Awaiting the King’s Return

“Walk no more in the shadows, but awake!” said Aragorn. “You are weary. Rest a while, and take food, and be ready when I return.”

“I will, lord,” said Faramir. “For who would lie idle when the king has returned?”

-J.R.R. Tolkien, The Return of the King

Today, we celebrate the Feast of the Chair of St. Peter, which commemorates Christ naming his apostle Peter as the rock upon which he would build his Church (Mt 16:13-19). This man was the first to fill the chair that would come to symbolize the office of the pope as the bishop of Rome. An actual, ancient chair known as the Cathedra Petri is enthroned in the back of St. Peter’s Basilica to this day. As Pope Emeritus Benedict XVI said, “It is a symbol of the special mission of Peter and his Successors to tend Christ’s flock, keeping it united in faith and in charity” (Angelus, Feb. 19, 2012).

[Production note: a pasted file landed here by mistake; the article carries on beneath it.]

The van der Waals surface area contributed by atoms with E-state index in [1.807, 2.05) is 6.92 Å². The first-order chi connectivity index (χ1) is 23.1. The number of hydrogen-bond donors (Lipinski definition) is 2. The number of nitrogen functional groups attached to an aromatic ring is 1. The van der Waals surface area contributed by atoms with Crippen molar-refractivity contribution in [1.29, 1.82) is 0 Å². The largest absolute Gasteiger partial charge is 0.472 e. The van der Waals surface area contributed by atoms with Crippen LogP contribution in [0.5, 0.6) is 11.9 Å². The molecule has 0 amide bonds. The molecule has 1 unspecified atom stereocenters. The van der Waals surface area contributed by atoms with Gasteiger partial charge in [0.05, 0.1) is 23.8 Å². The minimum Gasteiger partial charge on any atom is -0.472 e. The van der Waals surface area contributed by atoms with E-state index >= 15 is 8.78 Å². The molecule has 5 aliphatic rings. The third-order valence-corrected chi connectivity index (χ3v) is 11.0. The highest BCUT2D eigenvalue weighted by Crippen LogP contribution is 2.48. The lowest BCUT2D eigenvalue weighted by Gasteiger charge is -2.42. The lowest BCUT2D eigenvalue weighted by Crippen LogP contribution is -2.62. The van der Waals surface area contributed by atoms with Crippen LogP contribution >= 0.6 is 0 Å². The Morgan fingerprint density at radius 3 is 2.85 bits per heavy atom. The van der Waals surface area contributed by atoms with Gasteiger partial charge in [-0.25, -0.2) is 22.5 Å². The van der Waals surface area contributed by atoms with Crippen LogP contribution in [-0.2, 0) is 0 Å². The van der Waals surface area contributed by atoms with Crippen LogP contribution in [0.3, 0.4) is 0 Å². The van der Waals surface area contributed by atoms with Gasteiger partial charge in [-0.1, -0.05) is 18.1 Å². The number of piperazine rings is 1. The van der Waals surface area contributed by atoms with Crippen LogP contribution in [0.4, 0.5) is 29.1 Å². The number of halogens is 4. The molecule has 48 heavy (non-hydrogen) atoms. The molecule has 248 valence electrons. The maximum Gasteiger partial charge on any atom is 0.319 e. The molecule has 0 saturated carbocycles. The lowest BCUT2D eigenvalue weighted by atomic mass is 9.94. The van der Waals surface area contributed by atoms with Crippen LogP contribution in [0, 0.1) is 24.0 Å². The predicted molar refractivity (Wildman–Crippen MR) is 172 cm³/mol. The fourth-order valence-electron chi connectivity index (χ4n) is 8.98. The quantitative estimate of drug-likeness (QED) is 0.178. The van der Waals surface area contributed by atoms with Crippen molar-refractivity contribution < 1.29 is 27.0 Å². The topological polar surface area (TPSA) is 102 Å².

St. Peter was not perfect. He was not learned, like St. Paul, or even remembered as the beloved disciple, like St. John. From the start, he tells Jesus, “Depart from me, Lord, for I am a sinful man” (Lk 5:8). When called out on the water, he doubts and begins to sink (Mt 14:30-31). Even after receiving his office, when he rebukes Jesus about the first prediction of his passion, Jesus does not hold back in his response, unleashing words more painful than the ones with which he addressed the scribes and Pharisees. He says, “Get behind me, Satan! You are an obstacle to me. You are thinking not as God does, but as human beings do” (Mt 16:23). Later, during that very passion, St. Peter would not be standing at the foot of the cross with Our Lady and St. John—he would deny Jesus not just once, but three times, and his denial would end in bitter tears.